Matthew Herbert has always been a busy man, but these days he seems to be approaching some sort of inter-disciplinary singularity.
This year alone he has devised a play, The Hush, for the National Theatre, re-orchestrated a piece by Rameau for a gig at the Roundhouse, is working on an adaptation of the Faust story for the Royal Opera House, and is writing and directing a television drama (of which there are tantalisingly few details as yet). This on top of the reissue of much of his earlier work in the Herbert Complete box set, the founding of NX records (a collaboration between Herbert’s Accidental imprint and Goldsmiths University) and his ongoing role as creative director of the BBC’s New Radiophonic Workshop.
Going on the evidence, it seems that Herbert is now firmly on the radar of some of Britain’s most revered cultural institutions. Perhaps that shouldn’t come as a surprise. From producing playful deep house concrete throughout the ’90s to slaving over recent high-concept sample epics like Plat Du Jour and One Pig, Herbert’s career has been defined by ever more ambitious feats of formal innovation, and ever more overt political statement. In the latter regard at least, his latest LP, The End Of Silence, may be his most advanced work to date. The album is constructed from a single five second sample of a pro-Gaddafi plane dropping a bomb on the Libyan town of Ra’s Lanuf in March 2011. Herbert and three collaborators pull apart this sound, processing it into three rather austere, semi-improvised tracks. The result is an unsettling meditation on liberal interventionism, Western war reportage and mortality (Herbert later found out that people died in this precise bombing attack; the album is quite literally built from the sound of a person’s final moments).
Needless to say, the record isn’t without its critics – those who saw One Pig’s unflinching depiction of animal mortality as tasteless were unlikely to let this one pass. FACT caught up with Herbert to talk detractors, dance culture, and the “intellectual dead end” down which much electronic music is headed.
Are you keeping busy at the moment?
Yeah, it’s been more bonkers than usual, actually. I’ve got this play on at the National Theatre, I’m doing an opera for the Royal Opera House, I’m writing and directing a bit of drama for the television. I’ve got this record out, I’m still touring, plus I’ve got this big project that I’m not really talking about at the moment, because I don’t know if I’m going to get a load of shit about it. Plus things like the record label with Goldsmiths that we’re doing, and the Radiophonic Workshop. It feels like quite an exciting time. I think institutions are really looking to think about sound in a different way.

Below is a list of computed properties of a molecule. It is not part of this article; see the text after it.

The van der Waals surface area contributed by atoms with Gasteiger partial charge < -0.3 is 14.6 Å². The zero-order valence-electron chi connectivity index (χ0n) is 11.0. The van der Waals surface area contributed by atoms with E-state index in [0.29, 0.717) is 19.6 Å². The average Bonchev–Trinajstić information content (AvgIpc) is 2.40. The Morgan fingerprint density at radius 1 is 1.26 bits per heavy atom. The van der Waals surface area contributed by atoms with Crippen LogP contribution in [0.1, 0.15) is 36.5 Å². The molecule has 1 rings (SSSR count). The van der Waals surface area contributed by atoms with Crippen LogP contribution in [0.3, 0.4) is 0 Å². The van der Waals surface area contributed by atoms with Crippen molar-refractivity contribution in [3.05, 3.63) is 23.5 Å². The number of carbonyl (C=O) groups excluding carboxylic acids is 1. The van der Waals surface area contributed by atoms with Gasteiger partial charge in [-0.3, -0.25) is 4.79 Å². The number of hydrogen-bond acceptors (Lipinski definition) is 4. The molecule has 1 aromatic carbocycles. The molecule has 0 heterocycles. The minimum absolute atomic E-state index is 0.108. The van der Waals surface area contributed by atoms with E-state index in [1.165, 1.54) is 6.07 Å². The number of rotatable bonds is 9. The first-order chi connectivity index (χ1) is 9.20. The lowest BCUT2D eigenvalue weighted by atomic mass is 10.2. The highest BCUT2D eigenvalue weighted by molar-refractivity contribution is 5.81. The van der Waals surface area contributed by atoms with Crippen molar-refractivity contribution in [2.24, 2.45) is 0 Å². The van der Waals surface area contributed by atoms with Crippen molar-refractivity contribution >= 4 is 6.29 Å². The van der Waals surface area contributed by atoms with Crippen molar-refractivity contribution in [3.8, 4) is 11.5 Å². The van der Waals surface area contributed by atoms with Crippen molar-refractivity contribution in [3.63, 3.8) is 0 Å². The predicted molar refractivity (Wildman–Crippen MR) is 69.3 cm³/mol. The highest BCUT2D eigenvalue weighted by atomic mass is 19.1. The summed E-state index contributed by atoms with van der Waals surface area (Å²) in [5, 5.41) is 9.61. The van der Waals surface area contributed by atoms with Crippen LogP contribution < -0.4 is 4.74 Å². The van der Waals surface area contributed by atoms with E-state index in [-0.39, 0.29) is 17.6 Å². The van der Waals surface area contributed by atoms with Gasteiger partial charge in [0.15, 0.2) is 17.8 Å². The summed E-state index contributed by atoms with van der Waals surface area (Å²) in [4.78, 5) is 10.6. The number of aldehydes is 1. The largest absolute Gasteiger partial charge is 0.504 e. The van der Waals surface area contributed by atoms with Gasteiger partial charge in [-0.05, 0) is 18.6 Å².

It’s interesting that you consider that to be a general shift in mood. Because looking at the things you’re up to lately, it seems that you, specifically, have broken through – that you’ve suddenly been accepted by the establishment, almost. Is that something that you expected or wanted?
I think it’s definitely something to do with age. My first record was in 1991, so I’ve been doing it for a long time now. And I think that classical music and arts venues, they’d like to get younger people into the audience. There’s a real desire in these venues to see new music and new ideas come through. But electronic music has such little ambition generally, particularly when it comes to live shows. I mean admittedly part of the brief is to make it more about the music and less about the show, but these arts venues aren’t really set up for that. They’re set up with stages, and seats facing the stage, and lighting and things. It always seems strange to me that people in the underground music scene don’t scale up their ambitions a bit more.
But I definitely want to be in nicer dressing rooms. After having been in nightclubs since the ’90s, sitting on beer crates waiting to be paid until the promoter’s finished DJing at six in the morning. Sitting there, desperate to go back to the hotel, watching them count out soggy beer-stained euros [laughs]. I’ve sort of done that. I’d much rather do a show and be finished by eleven o’clock, and be in bed with a cup of tea and a book. It’s nice for the pace of things to be a bit more thoughtful.
Do you find yourself working more now with arts funding or larger scale commissions, rather than depending on shifting units as you might have done in the past?
It really has shifted, yeah. I mean certainly record sales are over. I still make OK money from record sales because I own my own record label and I own everything I’ve ever done, in terms of releases – I’m pretty lucky. But sales, across the board for everybody… every year we lose another 10%, really. It’s very hard to predict where the money comes from [now]. It can be a very precarious business. I still go out and DJ, I still do remixes, just to keep rent covered and things like that.
But to be honest all of that stuff, I really think it’s by the by. I never wanted to be just a techno DJ my whole life, or just have a big band, or whatever it might be. I didn’t want to just do one thing. So it’s always been led by a creative desire. I think the thing I’m most pleased about at the moment is that my music’s probably at its most unlistenable [laughs]. I made a record out of a bomb exploding – it’s not exactly easy listening. And yet I’m working at the National Theatre and the Opera House. It feels to me like that creative impulse has been the thing that has led to other commissions and work, rather than trying to chase the money.